Automation Software: 7 Emerging HMI Usability Requirements

The following is an excerpt from our Guide to Software Usability Principles. To read the full guide, download it here.

“A HMI interface is usable when it satisfies the information needs of the end user who is using and interrogating it, by being provided with facilitated access and browsing with contents that are easily understood. When there is a lack of information, process management becomes inefficient.”

1. Navigability

The presence of an intuitive and easy to use navigation system is a must. The user shouldn’t feel disorientated due to ambiguous, complicated, or confusing control buttons.
You also want the user to know where they are and how to return back to where they were last without any difficulty in order to eliminate frustration.


2. User Expectations

Information and/or services displayed and offered must match and fulfill user expectations. Users will have certain expectations for speed and organization of correct process management which will need to be met as well.


3. Concise and Thorough Content

Information should be transparent and concise in every detail for easy user comprehension. Although, it’s not easy for a website to satisfy the information needs of every user in one single page. The user needs to be guided with general information and links to more in depth information, which should be made visible only if there’s a specific interest.

It’s important that the amount of content and detail of the content is suitable and appropriately divided into different groups under specific headings, clearly and thoroughly. Oftentimes, content is regrouped within other groups within the same project, a certain item usually requested by the intended audience.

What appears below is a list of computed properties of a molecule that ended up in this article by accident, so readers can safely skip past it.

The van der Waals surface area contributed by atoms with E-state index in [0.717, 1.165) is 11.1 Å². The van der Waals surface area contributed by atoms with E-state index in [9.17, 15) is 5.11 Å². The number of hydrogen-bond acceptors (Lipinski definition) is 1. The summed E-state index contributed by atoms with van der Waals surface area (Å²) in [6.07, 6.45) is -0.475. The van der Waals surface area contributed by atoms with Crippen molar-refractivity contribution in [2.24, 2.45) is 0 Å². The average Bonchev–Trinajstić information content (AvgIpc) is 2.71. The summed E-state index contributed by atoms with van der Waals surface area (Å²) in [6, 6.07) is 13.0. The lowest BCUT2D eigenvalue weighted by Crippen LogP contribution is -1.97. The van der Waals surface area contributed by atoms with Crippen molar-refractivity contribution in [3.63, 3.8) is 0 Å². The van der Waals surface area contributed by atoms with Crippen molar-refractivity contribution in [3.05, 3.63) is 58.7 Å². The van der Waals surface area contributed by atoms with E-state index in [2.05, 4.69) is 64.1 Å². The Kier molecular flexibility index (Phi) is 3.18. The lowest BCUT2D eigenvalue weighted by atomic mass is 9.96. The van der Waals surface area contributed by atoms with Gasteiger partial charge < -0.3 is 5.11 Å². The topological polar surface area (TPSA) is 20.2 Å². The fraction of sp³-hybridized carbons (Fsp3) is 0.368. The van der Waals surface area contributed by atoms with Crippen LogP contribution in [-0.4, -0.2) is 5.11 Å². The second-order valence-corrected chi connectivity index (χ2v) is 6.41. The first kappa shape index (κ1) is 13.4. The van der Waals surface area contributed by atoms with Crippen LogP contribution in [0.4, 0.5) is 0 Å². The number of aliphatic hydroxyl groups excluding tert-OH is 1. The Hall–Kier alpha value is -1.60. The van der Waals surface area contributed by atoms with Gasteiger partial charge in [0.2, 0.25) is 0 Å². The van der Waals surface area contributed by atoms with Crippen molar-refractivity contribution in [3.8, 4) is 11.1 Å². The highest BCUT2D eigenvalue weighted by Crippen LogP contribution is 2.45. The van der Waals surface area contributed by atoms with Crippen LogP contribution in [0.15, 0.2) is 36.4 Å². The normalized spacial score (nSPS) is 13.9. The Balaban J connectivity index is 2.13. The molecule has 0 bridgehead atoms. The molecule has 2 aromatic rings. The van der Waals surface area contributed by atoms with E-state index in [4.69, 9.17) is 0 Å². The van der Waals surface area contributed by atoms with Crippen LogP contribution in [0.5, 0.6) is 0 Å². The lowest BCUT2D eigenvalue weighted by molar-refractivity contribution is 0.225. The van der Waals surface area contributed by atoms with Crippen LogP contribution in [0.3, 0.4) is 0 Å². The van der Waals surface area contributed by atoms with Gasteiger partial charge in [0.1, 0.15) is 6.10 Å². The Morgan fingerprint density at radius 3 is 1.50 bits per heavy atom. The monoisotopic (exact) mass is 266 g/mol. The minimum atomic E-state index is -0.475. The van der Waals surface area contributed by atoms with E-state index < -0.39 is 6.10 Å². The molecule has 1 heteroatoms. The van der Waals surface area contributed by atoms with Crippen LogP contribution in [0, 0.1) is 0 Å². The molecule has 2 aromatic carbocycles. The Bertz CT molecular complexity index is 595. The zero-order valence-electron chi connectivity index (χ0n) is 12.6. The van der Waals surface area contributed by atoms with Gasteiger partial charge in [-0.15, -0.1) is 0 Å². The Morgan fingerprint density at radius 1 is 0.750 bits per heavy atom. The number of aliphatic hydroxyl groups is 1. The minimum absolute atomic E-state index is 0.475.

4. Information Comprehensibility

This is the format and quality with which the information and content is presented within the system’s graphical screen pages. 
The type of language used is one of the most important aspects, especially for interactive use. There must be some kind of general information classification which is comprehensible to all users, even though the final content may be specialized.


5. Effective Dialogue

This is the project communication strategy. Effective dialogue is a quantitative measure of interface system credibility and effective dialog is based both on the institution/structure it presents, and its capability to be transparent and thorough to gain user confidence and trust.


6. Graphics Attractiveness

The quality of the graphics and their visual appeal on the website make up their attractiveness. Better graphics quality will produce a visually pleasing project.
 Graphics must evoke the right balance between emotion and comfort in order to capture the user’s interest and recognition of content use without disguising the true extent of the system.

Data representations must be managed with harmony, order, moderation and balance. You should utilize the most comprehensible graphical designs. The most standard symbology should be used or the most simple and comprehensible, using coherent, similar and moderate fonts and colors where needed according to set standards. 


7. Data Velocity

The system must be fully capable of updating data in “real time.”
This means quickly and adequately having the system manage the process. Users would consider 0 to 3 seconds to be an acceptable time which also goes for accessing requested pages. Quicker times would also be acceptable if they don’t cause difficulty for user reactivity, which diminishes user comfort and ease. Longer times may be permissible (between 2 and 4 seconds) for displaying large quantities of data as long as the user acknowledges this. Nevertheless, longer times often cause difficulty for the user in managing reactivity along with reducing user comfort in process management.

To learn more about software usability principles and best practices, download our free guide by clicking the button below.

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